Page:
Non-invasive microscopy detects activation state and distinguishes between cell types

November 20, 2019

Most analytical methods in biology require invasive procedures to analyze samples, which leads to irreversible changes or even their destruction. Furthermore, the sensitivity of such approaches often stems from the averaging of signals generated by a large number of cells, making it impossible to study the underlying heterogeneity of responses.

In the medical field, X-ray and MRI imaging are highly useful since they allow diagnosis through non-invasive imaging. Similarly, label-free techniques are becoming increasingly popular in microscopy thanks to their non-invasiveness. Quantitative phase1 microscopy, along with Raman spectroscopy2, are label-free techniques used in this study to extract biomarkers based on cellular morphology and intracellular content. These approaches have been previously used to characterize specimens and identify cells from different origins; however, the measurement of finer features than the cell type with these techniques has proven to be challenging.

Assistant Professor Nicolas Pavillon and Associate Professor Nicholas I. Smith of the Immunology Frontier Research Center (IFReC) at Osaka University developed a label-free multimodal imaging platform that enables the study of cell cultures non-invasively without the need of any contrast agent. The pair of researchers showed how the label-free signals can be employed to create models that can detect the activation state of macrophage cells and distinguish between different cell types even in the case of highly heterogeneous populations of primary cells. "We devised specific statistical tools that allow for the identification of the best methods for detecting responses at the single-cell level, and show how these models can also identify different specimens, even within identical experimental conditions, allowing for the detection of outlier behaviors," says Associate Professor Smith.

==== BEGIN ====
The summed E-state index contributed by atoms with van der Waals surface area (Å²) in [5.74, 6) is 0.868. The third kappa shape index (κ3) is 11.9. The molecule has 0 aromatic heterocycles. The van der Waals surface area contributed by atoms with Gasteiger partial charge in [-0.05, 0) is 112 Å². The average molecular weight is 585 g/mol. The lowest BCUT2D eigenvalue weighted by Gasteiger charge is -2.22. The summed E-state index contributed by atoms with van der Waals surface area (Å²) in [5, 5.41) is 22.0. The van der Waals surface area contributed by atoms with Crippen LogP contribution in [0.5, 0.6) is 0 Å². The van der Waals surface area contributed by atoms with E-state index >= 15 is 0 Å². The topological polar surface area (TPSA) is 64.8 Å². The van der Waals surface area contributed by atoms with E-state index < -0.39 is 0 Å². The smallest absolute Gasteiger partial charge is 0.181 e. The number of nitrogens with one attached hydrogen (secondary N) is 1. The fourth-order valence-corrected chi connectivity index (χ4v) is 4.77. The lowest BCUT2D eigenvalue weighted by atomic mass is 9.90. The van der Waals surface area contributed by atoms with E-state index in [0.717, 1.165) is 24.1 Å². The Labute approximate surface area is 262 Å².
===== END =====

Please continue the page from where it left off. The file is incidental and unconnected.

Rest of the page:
The findings of this study show that a non-invasive optical approach, which enables the study of live samples without requiring contrast agents, can also achieve high sensitivity at the single-cell level. "In particular," says Assistant Professor Pavillon, "our results show that this method can identify different cell sub-types and their molecular changes during the immune response, as well as outlier behaviors between specimens."
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The article, "Immune cell type, cell activation, and single cell heterogeneity revealed by label-free optical methods" was published in Scientific Reports at DOI: https://doi.org/10.1038/s41598-019-53428-3.

Terminology:

1. Quantitative phase microscopy

An optical imaging method that enables dynamic measurement of live cell cultures, providing quantitative information about the local optical density of cells, related to the refractive index.

2. Raman spectroscopy

An optical method that measures the vibrational modes of molecules, enabling their identification through spectral features. Applied to living cells, it is an indirect non-invasive method to assess their molecular content.

About Osaka University

Osaka University was founded in 1931 as one of the seven imperial universities of Japan and now has expanded to one of Japan's leading comprehensive universities. The University has now embarked on open research revolution from a position as Japan's most innovative university and among the most innovative institutions in the world according to Reuters 2015 Top 100 Innovative Universities and the Nature Index Innovation 2017. The university's ability to innovate from the stage of fundamental research through the creation of useful technology with economic impact stems from its broad disciplinary spectrum.

Website: https://resou.osaka-u.ac.jp/en/top

Osaka University

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